Glen Canyon Dam will stand

  Glen Canyon Dam isn’t coming down. That’s the final word from the U.S. Bureau of Reclamation on calls to dismantle the dam, drain Lake Powell and release the waters of the Colorado (HCN, 12/22/03: Being green in the land of the saints).

Under orders from Interior Secretary Gale Norton, the agency must develop a drought-management plan for Lake Powell and Lake Mead by December 2007. At a public meeting in Salt Lake City in July, the Moab-based nonprofit Living Rivers proposed decommissioning Glen Canyon Dam and using Lake Mead, downstream from Powell, as the river’s principal storage facility. Additional water could then be stored underground in aquifers, rather than in Powell, which loses about 1 million acre-feet of water per year to evaporation and seepage.

But at the meeting, Randy Peterson, the Bureau’s regional manager for environmental resources, said the agency will not consider any such proposals. "The reality is, the secretary told us to consider how these two reservoirs should be operated in times of shortage," says Barry Wirth, the Bureau’s Upper Region public affairs officer. "We have no legal authority to eliminate one of them."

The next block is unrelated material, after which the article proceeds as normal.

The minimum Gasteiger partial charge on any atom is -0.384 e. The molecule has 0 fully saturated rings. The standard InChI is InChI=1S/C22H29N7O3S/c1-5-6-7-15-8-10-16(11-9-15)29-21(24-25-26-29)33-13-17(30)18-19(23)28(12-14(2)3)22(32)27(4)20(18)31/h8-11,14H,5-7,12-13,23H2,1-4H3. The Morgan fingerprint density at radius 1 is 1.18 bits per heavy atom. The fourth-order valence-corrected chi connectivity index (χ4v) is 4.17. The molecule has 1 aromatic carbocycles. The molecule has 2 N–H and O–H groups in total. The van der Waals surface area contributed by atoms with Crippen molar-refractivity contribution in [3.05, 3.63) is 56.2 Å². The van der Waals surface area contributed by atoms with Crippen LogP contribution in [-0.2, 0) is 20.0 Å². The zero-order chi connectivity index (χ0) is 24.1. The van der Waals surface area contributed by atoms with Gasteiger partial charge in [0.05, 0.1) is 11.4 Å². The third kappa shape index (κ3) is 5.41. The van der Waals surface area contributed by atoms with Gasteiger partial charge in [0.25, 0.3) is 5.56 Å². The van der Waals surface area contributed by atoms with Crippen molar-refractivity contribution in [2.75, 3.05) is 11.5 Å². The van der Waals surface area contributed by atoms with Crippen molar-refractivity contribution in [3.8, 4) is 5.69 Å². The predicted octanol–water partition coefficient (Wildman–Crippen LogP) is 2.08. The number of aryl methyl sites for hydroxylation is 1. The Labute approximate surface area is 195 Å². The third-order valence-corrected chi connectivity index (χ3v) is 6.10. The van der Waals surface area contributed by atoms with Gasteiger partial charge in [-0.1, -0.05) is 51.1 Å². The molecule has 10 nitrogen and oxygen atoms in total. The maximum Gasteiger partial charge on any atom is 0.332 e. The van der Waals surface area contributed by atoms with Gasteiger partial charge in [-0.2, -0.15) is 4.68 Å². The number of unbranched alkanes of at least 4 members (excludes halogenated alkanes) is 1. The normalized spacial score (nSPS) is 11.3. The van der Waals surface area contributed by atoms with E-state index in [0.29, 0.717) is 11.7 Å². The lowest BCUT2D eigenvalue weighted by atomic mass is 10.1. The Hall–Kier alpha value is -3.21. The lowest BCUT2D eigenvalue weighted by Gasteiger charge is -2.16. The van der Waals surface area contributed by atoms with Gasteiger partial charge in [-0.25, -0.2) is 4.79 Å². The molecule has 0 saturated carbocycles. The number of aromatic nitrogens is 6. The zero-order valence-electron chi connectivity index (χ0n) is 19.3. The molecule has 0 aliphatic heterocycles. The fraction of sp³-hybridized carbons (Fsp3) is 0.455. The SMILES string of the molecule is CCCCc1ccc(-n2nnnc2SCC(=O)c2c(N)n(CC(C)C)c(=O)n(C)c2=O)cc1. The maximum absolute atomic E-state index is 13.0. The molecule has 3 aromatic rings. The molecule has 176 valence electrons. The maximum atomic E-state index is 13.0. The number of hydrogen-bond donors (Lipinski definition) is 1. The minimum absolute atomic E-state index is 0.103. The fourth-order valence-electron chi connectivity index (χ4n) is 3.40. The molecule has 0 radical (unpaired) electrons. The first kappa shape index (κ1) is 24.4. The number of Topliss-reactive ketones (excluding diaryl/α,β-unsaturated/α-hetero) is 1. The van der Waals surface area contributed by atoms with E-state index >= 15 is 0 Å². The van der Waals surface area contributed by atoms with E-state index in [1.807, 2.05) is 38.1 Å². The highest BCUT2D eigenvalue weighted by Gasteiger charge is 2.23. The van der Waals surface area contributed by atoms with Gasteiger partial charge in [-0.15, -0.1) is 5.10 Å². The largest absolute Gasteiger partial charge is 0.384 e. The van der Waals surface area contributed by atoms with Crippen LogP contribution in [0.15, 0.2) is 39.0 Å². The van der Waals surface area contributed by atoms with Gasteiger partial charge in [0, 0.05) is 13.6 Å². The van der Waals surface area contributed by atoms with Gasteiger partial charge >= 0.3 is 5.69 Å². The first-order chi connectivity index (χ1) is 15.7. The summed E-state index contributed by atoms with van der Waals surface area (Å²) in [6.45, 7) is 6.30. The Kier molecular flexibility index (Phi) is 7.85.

That would require an act of Congress, says Wirth, "and Congress has gone the other way in recent years — they’re not going to consider proposals (to tear down dams)."

But John Weisheit, conservation director of Living Rivers, says keeping water in aboveground reservoirs is inefficient. "If the purpose of the study is to save water, the Bureau is not going about it according to what science has to say."

The Bureau is currently analyzing management alternatives, and will hold more public meetings later this year.